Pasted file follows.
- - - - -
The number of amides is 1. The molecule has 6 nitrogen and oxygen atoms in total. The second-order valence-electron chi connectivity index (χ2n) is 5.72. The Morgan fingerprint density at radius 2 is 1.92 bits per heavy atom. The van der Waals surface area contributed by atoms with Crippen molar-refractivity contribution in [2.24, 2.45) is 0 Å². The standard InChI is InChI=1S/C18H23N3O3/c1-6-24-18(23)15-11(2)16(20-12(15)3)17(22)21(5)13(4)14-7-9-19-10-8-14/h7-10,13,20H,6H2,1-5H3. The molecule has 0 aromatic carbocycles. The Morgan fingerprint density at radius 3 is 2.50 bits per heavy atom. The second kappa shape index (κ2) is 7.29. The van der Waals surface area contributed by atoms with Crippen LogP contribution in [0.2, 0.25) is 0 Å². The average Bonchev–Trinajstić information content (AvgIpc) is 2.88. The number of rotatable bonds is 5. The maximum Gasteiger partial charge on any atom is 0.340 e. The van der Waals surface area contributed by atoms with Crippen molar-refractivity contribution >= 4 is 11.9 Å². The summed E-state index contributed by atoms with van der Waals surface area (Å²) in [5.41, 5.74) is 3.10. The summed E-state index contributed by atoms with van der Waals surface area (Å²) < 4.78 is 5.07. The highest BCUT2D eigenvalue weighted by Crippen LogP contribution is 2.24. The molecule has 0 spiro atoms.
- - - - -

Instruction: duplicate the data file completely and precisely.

The number of amides is 1. The molecule has 6 nitrogen and oxygen atoms in total. The second-order valence-electron chi connectivity index (χ2n) is 5.72. The Morgan fingerprint density at radius 2 is 1.92 bits per heavy atom. The van der Waals surface area contributed by atoms with Crippen molar-refractivity contribution in [2.24, 2.45) is 0 Å². The standard InChI is InChI=1S/C18H23N3O3/c1-6-24-18(23)15-11(2)16(20-12(15)3)17(22)21(5)13(4)14-7-9-19-10-8-14/h7-10,13,20H,6H2,1-5H3. The molecule has 0 aromatic carbocycles. The Morgan fingerprint density at radius 3 is 2.50 bits per heavy atom. The second kappa shape index (κ2) is 7.29. The van der Waals surface area contributed by atoms with Crippen LogP contribution in [0.2, 0.25) is 0 Å². The average Bonchev–Trinajstić information content (AvgIpc) is 2.88. The number of rotatable bonds is 5. The maximum Gasteiger partial charge on any atom is 0.340 e. The van der Waals surface area contributed by atoms with Crippen molar-refractivity contribution >= 4 is 11.9 Å². The summed E-state index contributed by atoms with van der Waals surface area (Å²) in [5.41, 5.74) is 3.10. The summed E-state index contributed by atoms with van der Waals surface area (Å²) < 4.78 is 5.07. The highest BCUT2D eigenvalue weighted by Crippen LogP contribution is 2.24. The molecule has 0 spiro atoms.